Reaction: Cleveland Indians Drop Series Opener to Cardinals

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The Indians struggled yet again on Tuesday, as they dropped the first game of the series to Lance Lynn and the Cardinals. Carlos Carrasco logged 6.2 innings for the Tribe, striking out seven and allowing four runs on ten hits. Lynn was solid for St. Louis, giving up just four hits and four walks in six scoreless innings, while striking out nine.

Key Moments
Second Inning
A pair of singles from Jhonny Peralta and Yadier Molina set the stage for Mark Reynolds in the second inning, when he hit a two-out RBI single to put the Cardinals up 2-0. The Cardinals never looked back from that lead, adding another run in the fifth inning when Reynolds and Peter Bourjos singled, and Matt Holliday sent Reynolds home on a two-out RBI single of his own.

Seventh Inning
With one out in the seventh inning, Matt Carpenter doubled to center field, and he later scored on Peralta’s RBI double. The bottom of the inning was the Tribe’s only offensive outburst. Jose Ramirez singled to lead off the inning, scoring on Jason Kipnis‘s RBI double. With one out, Michael Brantley and Ryan Raburn hit back-to-back RBI doubles of their own to cut the Cardinals’ lead to 4-3.

Eighth Inning
Asking the bullpen to hold the Cardinals to that score was a mistake. Bryan Shaw walked Jason Heyward, then struck out Reynolds for the first out. Bourjos hit a double-play ball back to the mound, but Shaw bobbled it and made an awkward throw to second base, where Ramirez dropped the ball. Nick Hagadone replaced Shaw and managed to strike out Kolten Wong, but he gave up an RBI single to Carpenter. At that point, Scott Atchison made an appearance as the third pitcher in the inning – and promptly gave up a three-run bomb to Holliday to make the score 8-3.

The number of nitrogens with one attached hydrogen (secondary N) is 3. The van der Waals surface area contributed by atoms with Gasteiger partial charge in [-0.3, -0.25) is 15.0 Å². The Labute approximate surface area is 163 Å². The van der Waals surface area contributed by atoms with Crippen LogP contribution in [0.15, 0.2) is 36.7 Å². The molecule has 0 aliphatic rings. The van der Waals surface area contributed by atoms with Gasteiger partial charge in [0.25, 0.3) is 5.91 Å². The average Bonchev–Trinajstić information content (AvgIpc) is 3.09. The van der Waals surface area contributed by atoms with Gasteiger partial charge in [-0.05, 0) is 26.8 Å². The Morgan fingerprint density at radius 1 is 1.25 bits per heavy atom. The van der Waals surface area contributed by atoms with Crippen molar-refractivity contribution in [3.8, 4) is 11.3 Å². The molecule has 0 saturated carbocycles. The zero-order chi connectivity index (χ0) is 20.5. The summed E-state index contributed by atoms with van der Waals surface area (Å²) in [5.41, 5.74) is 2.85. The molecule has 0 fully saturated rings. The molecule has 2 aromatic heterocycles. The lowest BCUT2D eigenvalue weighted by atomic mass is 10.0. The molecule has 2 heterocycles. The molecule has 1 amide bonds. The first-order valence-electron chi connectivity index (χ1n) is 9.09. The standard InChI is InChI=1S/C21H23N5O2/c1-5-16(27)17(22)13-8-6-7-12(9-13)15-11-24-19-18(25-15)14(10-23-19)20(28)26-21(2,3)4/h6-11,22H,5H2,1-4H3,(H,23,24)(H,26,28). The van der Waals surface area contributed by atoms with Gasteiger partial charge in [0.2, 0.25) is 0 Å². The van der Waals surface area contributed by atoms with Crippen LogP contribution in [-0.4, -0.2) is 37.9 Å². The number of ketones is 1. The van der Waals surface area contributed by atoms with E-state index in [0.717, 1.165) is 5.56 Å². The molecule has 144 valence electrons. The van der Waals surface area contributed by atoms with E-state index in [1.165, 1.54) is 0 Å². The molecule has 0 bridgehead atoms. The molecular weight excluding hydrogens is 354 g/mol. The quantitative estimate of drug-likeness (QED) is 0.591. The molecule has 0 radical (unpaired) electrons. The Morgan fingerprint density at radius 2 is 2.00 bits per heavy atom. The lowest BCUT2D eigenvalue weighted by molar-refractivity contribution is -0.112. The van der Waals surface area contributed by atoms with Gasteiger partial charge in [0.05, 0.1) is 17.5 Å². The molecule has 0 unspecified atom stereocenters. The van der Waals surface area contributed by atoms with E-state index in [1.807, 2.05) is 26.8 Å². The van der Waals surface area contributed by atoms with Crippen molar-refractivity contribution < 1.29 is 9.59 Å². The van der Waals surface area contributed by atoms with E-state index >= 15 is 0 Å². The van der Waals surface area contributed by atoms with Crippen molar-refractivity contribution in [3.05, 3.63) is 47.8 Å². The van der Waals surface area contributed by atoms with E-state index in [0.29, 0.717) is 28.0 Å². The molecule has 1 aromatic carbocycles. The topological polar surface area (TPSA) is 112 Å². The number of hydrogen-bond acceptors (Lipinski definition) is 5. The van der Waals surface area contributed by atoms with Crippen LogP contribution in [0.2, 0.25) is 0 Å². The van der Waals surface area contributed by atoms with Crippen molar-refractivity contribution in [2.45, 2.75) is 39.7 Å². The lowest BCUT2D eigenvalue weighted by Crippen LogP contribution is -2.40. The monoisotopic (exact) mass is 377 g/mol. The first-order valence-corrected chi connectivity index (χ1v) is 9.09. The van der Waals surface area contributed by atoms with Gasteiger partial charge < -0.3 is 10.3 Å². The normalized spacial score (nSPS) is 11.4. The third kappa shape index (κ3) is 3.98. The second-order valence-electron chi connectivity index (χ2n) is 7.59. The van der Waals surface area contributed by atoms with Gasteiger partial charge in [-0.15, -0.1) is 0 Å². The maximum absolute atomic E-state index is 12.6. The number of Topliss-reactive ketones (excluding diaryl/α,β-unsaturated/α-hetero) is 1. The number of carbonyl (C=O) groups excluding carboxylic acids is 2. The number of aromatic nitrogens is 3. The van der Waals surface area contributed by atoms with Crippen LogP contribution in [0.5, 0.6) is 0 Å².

The Positives
There aren’t too many positives to take away from Tuesday’s misadventure. Kipnis was 3-for-4 and Brantley was 2-for-4, both with a walk, but otherwise the pitching and hitting were equally disappointing. One other positive? Ryan Webb, who pitched a perfect inning with a strikeout, and has quietly become the Tribe’s most reliable reliever. He’s pitched nine innings to the tune of a 2.0 ERA, allowing just five hits and three walks, with three strikeouts.

The Negatives
Two errors. Nine Indians left on base. Eight Cardinal runs, including four unearned runs. Choose whichever statistic, and the Indians under-performed, again. If they don’t clean up their defense and starting making all-around improvements at the plate and on the mound, they’re going to get left behind. The Cardinals are undoubtedly a hard team to beat, but the Tribe can’t afford any more series losses.

More from Away Back Gone

Check It Out
– The Cardinals have the best record in baseball, earning their 23rd win of the season on Tuesday. Heading into the game, the Cards led all of MLB with a 2.75 team ERA. They also had the third-highest batting average, at .273, and the fourth-best OBP, at .338. Outfielder Matt Holliday also leads all players with a .465 OBP.

– On Wednesday, the Tribe will send Corey Kluber to the mound to face right-hander John Lackey, who is 2-1 with a 3.20 ERA this season. After a strong start, Kluber has struggled in his last three outings and has a 5.03 ERA with a 0-5 record despite striking out 46 batters in just 44.2 innings of work.

Next: Series Preview: St. Louis Cardinals vs. Cleveland Indians

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